Martinez, Sox just a win away, 4-1

Cards self-destruct on bases as Red Sox take 3-0 lead, close in on first crown since 1918

World Series

Game 4: Today, 8:25 P.m., Chs. 45, 5

October 27, 2004|By Joe Christensen | Joe Christensen,SUN STAFF

ST. LOUIS - The 100th World Series could end tonight, and if so, it's hard to predict which will be more memorable: The sight of the Boston Red Sox hoisting the trophy for the first time since 1918, or the images of this year's best team imploding when it mattered most.

The St. Louis Cardinals led the majors with 105 wins this season, and now it will take four straight to prevent a Boston title.

Last night in Game 3, the Cardinals looked eager to get it over with, as they flailed away at Red Sox starter Pedro Martinez and twice ran themselves off the bases in a 4-1 Boston victory before 52,015 at Busch Stadium.

The Red Sox got a first-inning home run from Manny Ramirez and built a four-run lead by the fifth inning against St. Louis starter Jeff Suppan, whose shortcomings on the mound paled next to his third-inning gaffe on the bases.

That play may go down in Cardinals' lore as Suppan's Blunder.

And it just stood there because the Cardinals were too hapless and helpless to come back. Their lone run came on Larry Walker's ninth-inning home run against Boston closer Keith Foulke.

Now, St. Louis is staring at the same 3-0 deficit the Red Sox had in the American League Championship Series. Of the 26 major league teams who have faced that hole, Boston was the only team to climb out of it.

"It shows it's possible," Cardinals manager Tony La Russa said of Boston's comeback against the New York Yankees. "I think the one thing I'm absolutely confident about is that we've come too far to give an effort that will embarrass anybody [tonight]."

For Game 4, it will be Boston's Derek Lowe against the Cardinals' Jason Marquis.

"They're a great team, and we don't expect expect them to lay down for us," Lowe said.

But clearly, the Cardinals' confidence has sagged. They have yet to lead in this series, and an offense that led the National League with a .278 average this season was reduced to three hits in seven innings against Martinez.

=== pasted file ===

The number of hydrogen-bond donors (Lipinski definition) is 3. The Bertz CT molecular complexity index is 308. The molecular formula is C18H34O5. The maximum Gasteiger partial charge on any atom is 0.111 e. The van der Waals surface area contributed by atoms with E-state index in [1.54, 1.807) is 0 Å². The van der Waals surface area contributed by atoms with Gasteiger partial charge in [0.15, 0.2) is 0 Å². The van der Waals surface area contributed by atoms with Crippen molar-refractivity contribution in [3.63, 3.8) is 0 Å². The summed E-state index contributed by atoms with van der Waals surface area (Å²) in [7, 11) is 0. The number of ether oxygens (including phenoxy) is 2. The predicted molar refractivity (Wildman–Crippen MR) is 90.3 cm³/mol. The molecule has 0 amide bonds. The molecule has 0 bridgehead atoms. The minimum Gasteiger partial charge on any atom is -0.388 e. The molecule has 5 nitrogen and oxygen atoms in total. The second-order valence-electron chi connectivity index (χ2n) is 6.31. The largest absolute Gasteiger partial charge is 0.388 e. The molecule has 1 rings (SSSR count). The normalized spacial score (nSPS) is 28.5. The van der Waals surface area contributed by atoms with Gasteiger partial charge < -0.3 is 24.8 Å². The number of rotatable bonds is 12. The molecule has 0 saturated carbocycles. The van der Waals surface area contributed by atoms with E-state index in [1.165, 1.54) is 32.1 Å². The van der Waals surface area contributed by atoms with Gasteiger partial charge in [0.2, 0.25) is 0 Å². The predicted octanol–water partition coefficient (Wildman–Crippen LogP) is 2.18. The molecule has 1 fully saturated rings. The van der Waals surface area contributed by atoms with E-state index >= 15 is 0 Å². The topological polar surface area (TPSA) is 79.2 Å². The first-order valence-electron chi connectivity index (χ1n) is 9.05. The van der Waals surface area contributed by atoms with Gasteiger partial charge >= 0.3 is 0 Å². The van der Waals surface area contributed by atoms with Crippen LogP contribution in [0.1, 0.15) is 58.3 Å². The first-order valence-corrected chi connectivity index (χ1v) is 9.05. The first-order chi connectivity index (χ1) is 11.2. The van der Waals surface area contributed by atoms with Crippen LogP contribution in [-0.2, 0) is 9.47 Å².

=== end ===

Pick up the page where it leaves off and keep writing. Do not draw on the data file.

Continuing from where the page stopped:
Had that happened last year, no one would have blinked. But this isn't the same Martinez who won three Cy Young Awards earlier in his career. He turned 33 on Monday, and last night he didn't throw a pitch harder than 93 mph.

This was more like Pedro Lite.

In four previous appearances this postseason, including three starts and a bizarre seventh-inning relief appearance at Yankee Stadium in Game 7, Martinez was 1-1 with a 5.40 ERA.

The Cardinals have baseball's latest version of Murderers' Row, with Walker, Albert Pujols, Scott Rolen and Jim Edmonds.

Last night, it was more like Mulligans' Row, as that foursome combined to go 1-for-10 with two walks against Martinez. For the series, Rolen is hitless in 11 at-bats, and Edmonds is batting .091.

Limited as they've been offensively, the Cardinals figured they could still rely on the tenets that got them here: sound pitching, sound defense and smart base running.

But so far their three starting pitchers - Suppan, Woody Williams and Matt Morris - have combined to give up 15 runs on 20 hits in 11 1/3 innings.

Last night, they had two runners thrown out between third base and home plate.

They loaded the bases in the first inning against Martinez, with a single and a pair of walks, and it looked like they had him on the ropes.

But Edmonds hit a fly ball to shallow left field, and Ramirez made a charging catch. After hesitating a bit, Walker sprinted home. Cardinals third base coach Jose Oquendo said the only reason he sent Walker was because Pujols had strayed too far off second base, essentially pushing Walker off third.

"I wasn't going to send [Walker]," Oquendo said, "so I told him, `Halfway.' "

The throw from Ramirez beat Walker by several feet for a double play. Backing up the play behind home plate, Martinez gently spanked Walker with his glove, one former Montreal Expo acknowledging another.

Still, no matter how deflating that play was, Suppan's crusher came later.

The third inning started so promisingly for St. Louis. Suppan reached on an infield hit, and then Edgar Renteria doubled, putting runners at second and third with no outs. The next batter, Walker, did exactly what he's supposed to do in that situation, hitting a grounder to the right side of the infield.

With the Red Sox conceding the run, second baseman Mark Bellhorn was on the right-field grass. Inexplicably, Suppan froze instead of running home.

"I really don't know how to describe it," Suppan said. "I screwed up. Period."

After taking Bellhorn's throw, first baseman David Ortiz fired to third base in time to nab a retreating Suppan. It was another double play.

"He could have walked home," Oquendo said.

Instead of having a tie score, with a runner on third and one out, St. Louis still trailed 1-0 with a runner on second and two outs. The cameras quickly panned to La Russa, who stood there with his head down for an extended moment, his red hat shielding his red face.

"On that play, it was an easy read," La Russa said. "They had the infield way back, and Jeff heard `No, no!' and Jose was yelling, `Go, go!'

"Men are not machines, so it's a big miss because Larry did the right thing - hit the ball to the right side. You can't do that in championship competition."

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